That cut-off point in time excludes some great classic games that I enjoyed thoroughly in my youth so OSR doesn’t exactly describe what I’m going for here on the blog. I’m therefore defining classic old school gaming [COSG] as expanding to include excellent RPGs first published in the 12 year span known as the Jimmy Carter and Ronald Reagan presidencies. For those of you not familiar with the chronological mile markers of the “Peanut Farmer” and the “Gipper”, it is a period of time starting in January of 1977 and ending in January of 1989.

Jimmy Carter
Ronald Reagan

This time period contains both the great first generation of games but also the remarkable second generation that was built on the shoulders of the first with interesting mechanics and new licenses from Marvel, Star Wars and Middle Earth IP holders. I enjoyed many games of both generations with my personal list of memorable titles below. There are of course other games that fall into the time period like Victory Games’ James Bond 007, Columbia Games’ HarnMaster and Palladium’s Robotech, but I am keeping the list to ones I personally owned and played.

  • Role-Playing Games
    • Dungeons & Dragons Basic/Expert [Moldvay] – TSR 1981
    • Dungeons & Dragons Basic/Expert [Mentzer] – TSR 1983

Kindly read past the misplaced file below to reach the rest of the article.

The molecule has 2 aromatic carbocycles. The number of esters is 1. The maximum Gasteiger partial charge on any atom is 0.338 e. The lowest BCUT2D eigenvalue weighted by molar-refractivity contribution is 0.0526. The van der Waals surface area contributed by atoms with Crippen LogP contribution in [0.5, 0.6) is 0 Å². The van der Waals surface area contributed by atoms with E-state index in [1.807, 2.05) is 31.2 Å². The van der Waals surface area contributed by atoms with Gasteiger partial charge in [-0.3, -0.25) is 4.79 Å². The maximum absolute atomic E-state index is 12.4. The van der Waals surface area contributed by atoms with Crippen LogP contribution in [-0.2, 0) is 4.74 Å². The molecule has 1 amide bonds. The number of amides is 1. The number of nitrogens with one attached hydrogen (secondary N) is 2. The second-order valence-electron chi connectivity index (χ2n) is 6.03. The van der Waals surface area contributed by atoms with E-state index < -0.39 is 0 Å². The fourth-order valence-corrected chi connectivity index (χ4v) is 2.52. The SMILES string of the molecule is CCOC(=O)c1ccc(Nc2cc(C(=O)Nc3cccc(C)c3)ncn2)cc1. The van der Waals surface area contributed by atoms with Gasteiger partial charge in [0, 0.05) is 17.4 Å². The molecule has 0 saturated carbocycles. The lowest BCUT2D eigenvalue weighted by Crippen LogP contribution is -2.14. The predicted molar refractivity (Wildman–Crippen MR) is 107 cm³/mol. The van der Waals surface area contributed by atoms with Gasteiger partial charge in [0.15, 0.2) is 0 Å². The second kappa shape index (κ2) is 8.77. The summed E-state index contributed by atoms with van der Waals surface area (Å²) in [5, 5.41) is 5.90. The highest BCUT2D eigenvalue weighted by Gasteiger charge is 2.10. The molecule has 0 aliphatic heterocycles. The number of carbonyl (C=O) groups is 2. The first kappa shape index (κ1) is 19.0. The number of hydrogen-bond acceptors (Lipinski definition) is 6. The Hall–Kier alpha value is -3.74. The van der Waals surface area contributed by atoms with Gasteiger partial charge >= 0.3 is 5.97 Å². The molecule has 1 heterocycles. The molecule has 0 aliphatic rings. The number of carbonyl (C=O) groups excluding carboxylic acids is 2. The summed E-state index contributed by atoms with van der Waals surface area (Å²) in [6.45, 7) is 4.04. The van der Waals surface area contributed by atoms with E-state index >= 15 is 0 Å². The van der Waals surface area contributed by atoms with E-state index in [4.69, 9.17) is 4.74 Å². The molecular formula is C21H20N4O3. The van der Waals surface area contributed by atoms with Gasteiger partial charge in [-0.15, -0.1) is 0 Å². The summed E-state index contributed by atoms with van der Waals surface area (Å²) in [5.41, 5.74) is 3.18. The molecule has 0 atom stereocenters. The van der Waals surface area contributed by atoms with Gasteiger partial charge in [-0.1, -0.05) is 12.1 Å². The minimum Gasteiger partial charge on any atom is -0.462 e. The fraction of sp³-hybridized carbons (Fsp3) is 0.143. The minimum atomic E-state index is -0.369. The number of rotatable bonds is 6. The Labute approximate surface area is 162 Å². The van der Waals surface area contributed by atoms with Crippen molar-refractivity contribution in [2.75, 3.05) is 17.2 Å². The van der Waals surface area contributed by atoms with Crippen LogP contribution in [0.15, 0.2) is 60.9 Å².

• Advanced Dungeons & Dragons – TSR 1977
    • Advanced Dungeons & Dragons 2nd Ed- TSR 1987
    • Gamma World – TSR 1978
    • Star Frontiers – TSR 1982
    • Top Secret – TSR 1980
    • Call of Cthulhu – Chaosium 1981
    • GURPS – Steve Jackson Games 1986
    • Middle Earth Roleplaying – Iron Crown Enterprises 1984
    • Traveller – GDW 1977
    • Twilight 2000 – GDW 1984
    • Traveller 2300 – GDW 1986
    • Star Wars – West End Games 1987
    • MechWarrior – FASA 1986
    • Warhammer Fantasy Roleplay – Games Workshop 1986

Many of these classic titles have gone on to have multiple successful editions over the decades, a testament to the charm and uniqueness they brought into the gaming landscape.

Unfortunately, not all my original copies of these games successfully made the move with me from the Midwest to the South in the early 90’s while attending college. I am still mad about not having my original Ravenloft isometric map over 30 years later. The recent establishment of the PDF marketplace for out-of-print games and print-on-demand has luckily allowed myself, and many other gamers/collectors, to reacquire these classic old school titles.

So that’s my take on what classic old school gaming is in a nutshell. The same nostalgic Carter-Reagan period can also be used to capture classic old school movies (Escape from New York, Aliens, Blade Runner), television (Battlestar Galactica, Miami Vice, Magnum P.I.) and books (The Shining, The Handmaid’s Tale, The Name of the Rose). So while I can’t promise not to color outside the lines on this blog, this period in time defines the culture that influenced a lot of the entertainment I consumed so I’m using it as a handy reference. Plus I’ve never seen anyone else define their gaming using Jimmy Carter and Ronald Reagan so I’m hoping for points for originality from the judges.